Studies summarizing the clinical picture of COVID-19 in children are lacking. This review characterizes clinical symptoms, laboratory, and imaging findings, as well as therapies provided to confirmed pediatric cases of COVID-19.
Adhering to PRISMA guidelines, we searched four medical databases (PubMed, LitCovid, Scopus, WHO COVID-19 database) between December 1, 2019 to May 14, 2020 using the keywords “novel coronavirus”, “COVID-19” or “SARS-CoV-2”. We included published or in press peer-reviewed cross-sectional, case series, and case reports providing clinical signs, imaging findings, and/or laboratory results of pediatric patients who were positive for COVID-19. Risk of bias was appraised through the quality assessment tool published by the National Institutes of Health
We identified 131 studies across 26 countries comprising 7780 pediatric patients. Although fever (59·1%) and cough (55·9%) were the most frequent symptoms 19·3% of children were asymptomatic. Patchy lesions (21·0%) and ground-glass opacities (32·9%) depicted lung radiograph and computed tomography findings, respectively. Immunocompromised children or those with respiratory/cardiac disease comprised the largest subset of COVID-19 children with underlying medical conditions (152 of 233 individuals). Coinfections were observed in 5.6% of children and abnormal laboratory markers included serum D-dimer, procalcitonin, creatine kinase, and interleukin-6. Seven deaths were reported (0·09%) and 11 children (0·14%) met inclusion for multisystem inflammatory syndrome in children.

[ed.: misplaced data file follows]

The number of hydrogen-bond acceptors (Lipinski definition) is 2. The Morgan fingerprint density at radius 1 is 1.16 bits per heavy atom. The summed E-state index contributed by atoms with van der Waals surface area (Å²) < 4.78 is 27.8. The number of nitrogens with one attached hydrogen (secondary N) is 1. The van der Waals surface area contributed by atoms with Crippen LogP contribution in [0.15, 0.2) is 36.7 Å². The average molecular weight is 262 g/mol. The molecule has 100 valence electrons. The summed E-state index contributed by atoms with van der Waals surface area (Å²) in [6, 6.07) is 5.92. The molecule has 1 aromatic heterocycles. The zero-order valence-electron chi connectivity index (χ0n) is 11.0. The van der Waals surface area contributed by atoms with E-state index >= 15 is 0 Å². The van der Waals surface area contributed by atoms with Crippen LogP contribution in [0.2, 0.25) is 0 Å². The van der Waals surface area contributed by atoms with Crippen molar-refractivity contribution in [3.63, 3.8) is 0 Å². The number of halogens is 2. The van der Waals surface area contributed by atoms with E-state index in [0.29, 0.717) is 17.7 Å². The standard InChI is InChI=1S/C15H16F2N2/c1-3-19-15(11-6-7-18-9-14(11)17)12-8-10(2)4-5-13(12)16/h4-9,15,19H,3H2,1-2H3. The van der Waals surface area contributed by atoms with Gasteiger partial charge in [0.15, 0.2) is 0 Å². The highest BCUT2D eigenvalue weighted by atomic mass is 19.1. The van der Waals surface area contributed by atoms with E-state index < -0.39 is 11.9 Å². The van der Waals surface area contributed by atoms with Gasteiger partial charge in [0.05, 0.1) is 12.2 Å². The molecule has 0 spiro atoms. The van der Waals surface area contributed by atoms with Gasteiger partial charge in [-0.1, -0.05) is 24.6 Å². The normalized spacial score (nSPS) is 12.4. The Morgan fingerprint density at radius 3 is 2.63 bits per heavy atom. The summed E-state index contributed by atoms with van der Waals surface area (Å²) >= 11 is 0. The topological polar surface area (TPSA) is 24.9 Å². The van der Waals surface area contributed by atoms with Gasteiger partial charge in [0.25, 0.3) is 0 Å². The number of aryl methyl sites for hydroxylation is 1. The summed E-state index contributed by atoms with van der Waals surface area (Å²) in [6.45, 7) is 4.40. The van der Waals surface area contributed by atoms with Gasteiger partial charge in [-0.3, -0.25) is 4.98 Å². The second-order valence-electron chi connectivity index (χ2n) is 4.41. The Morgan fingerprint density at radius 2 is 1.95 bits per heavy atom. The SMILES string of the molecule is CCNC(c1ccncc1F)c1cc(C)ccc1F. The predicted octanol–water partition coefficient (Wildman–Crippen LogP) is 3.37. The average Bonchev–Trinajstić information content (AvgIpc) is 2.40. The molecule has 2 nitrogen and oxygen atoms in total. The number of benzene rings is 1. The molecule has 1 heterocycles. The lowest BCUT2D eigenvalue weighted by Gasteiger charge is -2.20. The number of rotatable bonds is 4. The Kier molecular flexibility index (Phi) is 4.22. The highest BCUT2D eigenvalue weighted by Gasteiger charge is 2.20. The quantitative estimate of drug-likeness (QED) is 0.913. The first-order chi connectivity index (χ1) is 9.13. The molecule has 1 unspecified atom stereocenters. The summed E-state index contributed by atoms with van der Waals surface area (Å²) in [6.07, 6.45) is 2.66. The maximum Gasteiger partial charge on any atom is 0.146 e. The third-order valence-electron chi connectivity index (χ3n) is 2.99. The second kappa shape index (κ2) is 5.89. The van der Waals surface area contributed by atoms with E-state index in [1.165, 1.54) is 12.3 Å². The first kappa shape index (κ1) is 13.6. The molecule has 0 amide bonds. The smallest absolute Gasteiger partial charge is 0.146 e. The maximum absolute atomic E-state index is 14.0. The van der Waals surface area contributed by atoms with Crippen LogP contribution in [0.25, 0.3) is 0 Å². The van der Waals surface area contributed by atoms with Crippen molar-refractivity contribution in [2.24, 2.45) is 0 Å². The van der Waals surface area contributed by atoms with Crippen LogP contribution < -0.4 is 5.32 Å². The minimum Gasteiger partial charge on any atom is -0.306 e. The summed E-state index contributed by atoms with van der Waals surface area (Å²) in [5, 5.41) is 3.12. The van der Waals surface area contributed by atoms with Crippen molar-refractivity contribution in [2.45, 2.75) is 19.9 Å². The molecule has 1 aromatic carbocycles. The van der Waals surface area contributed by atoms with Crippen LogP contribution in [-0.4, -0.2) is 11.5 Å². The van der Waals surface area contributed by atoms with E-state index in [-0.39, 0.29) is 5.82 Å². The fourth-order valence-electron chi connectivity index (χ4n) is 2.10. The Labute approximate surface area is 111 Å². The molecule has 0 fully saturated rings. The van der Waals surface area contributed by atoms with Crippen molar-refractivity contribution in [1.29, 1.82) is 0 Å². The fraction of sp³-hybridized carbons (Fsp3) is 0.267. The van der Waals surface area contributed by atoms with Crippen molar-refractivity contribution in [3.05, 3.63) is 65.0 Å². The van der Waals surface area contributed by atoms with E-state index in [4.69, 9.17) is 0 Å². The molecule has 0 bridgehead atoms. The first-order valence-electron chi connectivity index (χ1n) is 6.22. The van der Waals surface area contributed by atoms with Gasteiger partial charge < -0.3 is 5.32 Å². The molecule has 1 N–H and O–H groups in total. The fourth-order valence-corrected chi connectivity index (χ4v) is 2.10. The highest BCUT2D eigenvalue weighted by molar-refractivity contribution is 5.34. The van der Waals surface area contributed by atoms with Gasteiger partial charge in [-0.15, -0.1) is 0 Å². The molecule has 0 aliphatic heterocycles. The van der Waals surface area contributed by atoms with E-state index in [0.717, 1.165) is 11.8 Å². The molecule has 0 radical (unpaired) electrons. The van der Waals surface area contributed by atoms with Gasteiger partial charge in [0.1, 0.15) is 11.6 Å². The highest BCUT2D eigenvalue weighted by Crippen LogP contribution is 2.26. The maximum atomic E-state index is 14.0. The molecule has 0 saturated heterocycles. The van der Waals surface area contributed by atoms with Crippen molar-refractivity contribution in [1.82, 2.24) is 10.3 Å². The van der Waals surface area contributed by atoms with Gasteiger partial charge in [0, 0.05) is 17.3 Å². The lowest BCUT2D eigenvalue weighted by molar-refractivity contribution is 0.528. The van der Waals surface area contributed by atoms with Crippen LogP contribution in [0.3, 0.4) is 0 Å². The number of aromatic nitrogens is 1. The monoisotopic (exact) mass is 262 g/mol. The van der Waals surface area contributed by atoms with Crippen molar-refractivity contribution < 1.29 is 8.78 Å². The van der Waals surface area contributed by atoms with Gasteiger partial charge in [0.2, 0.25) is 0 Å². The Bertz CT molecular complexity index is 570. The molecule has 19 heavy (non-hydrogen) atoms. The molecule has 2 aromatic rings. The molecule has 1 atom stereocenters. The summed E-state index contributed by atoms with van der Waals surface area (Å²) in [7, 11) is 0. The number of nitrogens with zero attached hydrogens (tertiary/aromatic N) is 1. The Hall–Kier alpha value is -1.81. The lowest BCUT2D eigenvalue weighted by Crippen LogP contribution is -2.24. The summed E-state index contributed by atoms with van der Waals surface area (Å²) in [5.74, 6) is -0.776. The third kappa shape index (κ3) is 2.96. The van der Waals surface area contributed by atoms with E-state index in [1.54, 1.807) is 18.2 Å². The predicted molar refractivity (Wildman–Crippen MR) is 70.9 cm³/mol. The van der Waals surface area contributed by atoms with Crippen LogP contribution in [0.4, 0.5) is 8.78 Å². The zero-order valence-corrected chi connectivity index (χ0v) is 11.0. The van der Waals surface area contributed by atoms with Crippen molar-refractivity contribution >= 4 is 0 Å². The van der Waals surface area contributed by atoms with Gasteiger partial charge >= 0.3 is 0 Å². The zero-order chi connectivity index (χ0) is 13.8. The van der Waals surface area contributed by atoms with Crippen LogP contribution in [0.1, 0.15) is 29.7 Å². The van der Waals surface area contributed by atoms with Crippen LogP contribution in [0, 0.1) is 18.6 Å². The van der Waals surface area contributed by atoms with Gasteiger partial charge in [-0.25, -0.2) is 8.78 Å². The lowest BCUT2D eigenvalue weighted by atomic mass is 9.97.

This review provides evidence that children diagnosed with COVID-19 have an overall excellent prognosis. Future longitudinal studies are needed to confirm our findings and better understand which patients are at increased risk for developing severe inflammation and multiorgan failure.
Over the last 6 months, there have been over 6·4 million worldwide cases of SARS-CoV-2 infection and our knowledge of the disease and its epidemiologic and clinical characteristics continue to evolve.However, since it was first reported in Wuhan city in December 2019, most studies have focused on symptomatic adults. In the presence of this rapidly emerging, novel infection, identification of clinical and laboratory characteristics in the pediatric population is essential to guide clinical care, predict disease severity, and determine prognosis. In this context, we performed the largest and most comprehensive systematic review of published studies involving pediatric patients with known COVID-19. Our systematic review summarized the clinical, laboratory and radiologic features of COVID-19 in neonates, children, and adolescents.
Our review also supports the findings by a recent systematic review by Castagnoli et al.  Their study included a total of 1,065 COVID-19 infected children and concluded that, by and large, the prognosis for children was excellent, demonstrated by only one death. Compared to that review and other COVID-19 pediatric systematic reviews, this manuscript has several key advantages: (1) we summarize 131 studies that includes 7780 children from 26 different countries, (2) this report synthesizes underlying pediatric medical conditions and delineates bacterial and viral coinfections, (3) we quantitatively describe clinical symptoms and imaging findings, (4) herein, we conglomerate the mean and standard deviation of frequently used laboratory analytes in COVID-19 positive children, (5) our report presents antiviral therapies by specific agents, and (6) our systematic review offers a preliminary comparison of patients with/without MIS-C.